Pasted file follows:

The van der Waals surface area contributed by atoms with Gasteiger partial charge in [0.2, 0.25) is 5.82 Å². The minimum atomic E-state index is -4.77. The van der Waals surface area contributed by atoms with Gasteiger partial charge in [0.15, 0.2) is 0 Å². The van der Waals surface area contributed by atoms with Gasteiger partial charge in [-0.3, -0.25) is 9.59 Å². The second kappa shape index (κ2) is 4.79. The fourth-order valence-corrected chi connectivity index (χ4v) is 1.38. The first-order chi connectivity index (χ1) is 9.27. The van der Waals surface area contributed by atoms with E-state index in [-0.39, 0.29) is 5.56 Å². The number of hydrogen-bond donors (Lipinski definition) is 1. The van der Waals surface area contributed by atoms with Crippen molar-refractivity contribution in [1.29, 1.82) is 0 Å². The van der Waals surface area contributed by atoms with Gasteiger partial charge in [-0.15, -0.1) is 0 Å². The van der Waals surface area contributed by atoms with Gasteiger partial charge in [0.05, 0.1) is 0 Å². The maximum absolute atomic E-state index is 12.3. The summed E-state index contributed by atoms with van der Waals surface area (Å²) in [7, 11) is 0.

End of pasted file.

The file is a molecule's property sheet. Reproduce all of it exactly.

The van der Waals surface area contributed by atoms with Gasteiger partial charge in [0.2, 0.25) is 5.82 Å². The minimum atomic E-state index is -4.77. The van der Waals surface area contributed by atoms with Gasteiger partial charge in [0.15, 0.2) is 0 Å². The van der Waals surface area contributed by atoms with Gasteiger partial charge in [-0.3, -0.25) is 9.59 Å². The second kappa shape index (κ2) is 4.79. The fourth-order valence-corrected chi connectivity index (χ4v) is 1.38. The first-order chi connectivity index (χ1) is 9.27. The van der Waals surface area contributed by atoms with E-state index in [-0.39, 0.29) is 5.56 Å². The number of hydrogen-bond donors (Lipinski definition) is 1. The van der Waals surface area contributed by atoms with Crippen molar-refractivity contribution in [1.29, 1.82) is 0 Å². The van der Waals surface area contributed by atoms with Gasteiger partial charge in [-0.15, -0.1) is 0 Å². The van der Waals surface area contributed by atoms with Gasteiger partial charge in [0.05, 0.1) is 0 Å². The maximum absolute atomic E-state index is 12.3. The summed E-state index contributed by atoms with van der Waals surface area (Å²) in [7, 11) is 0.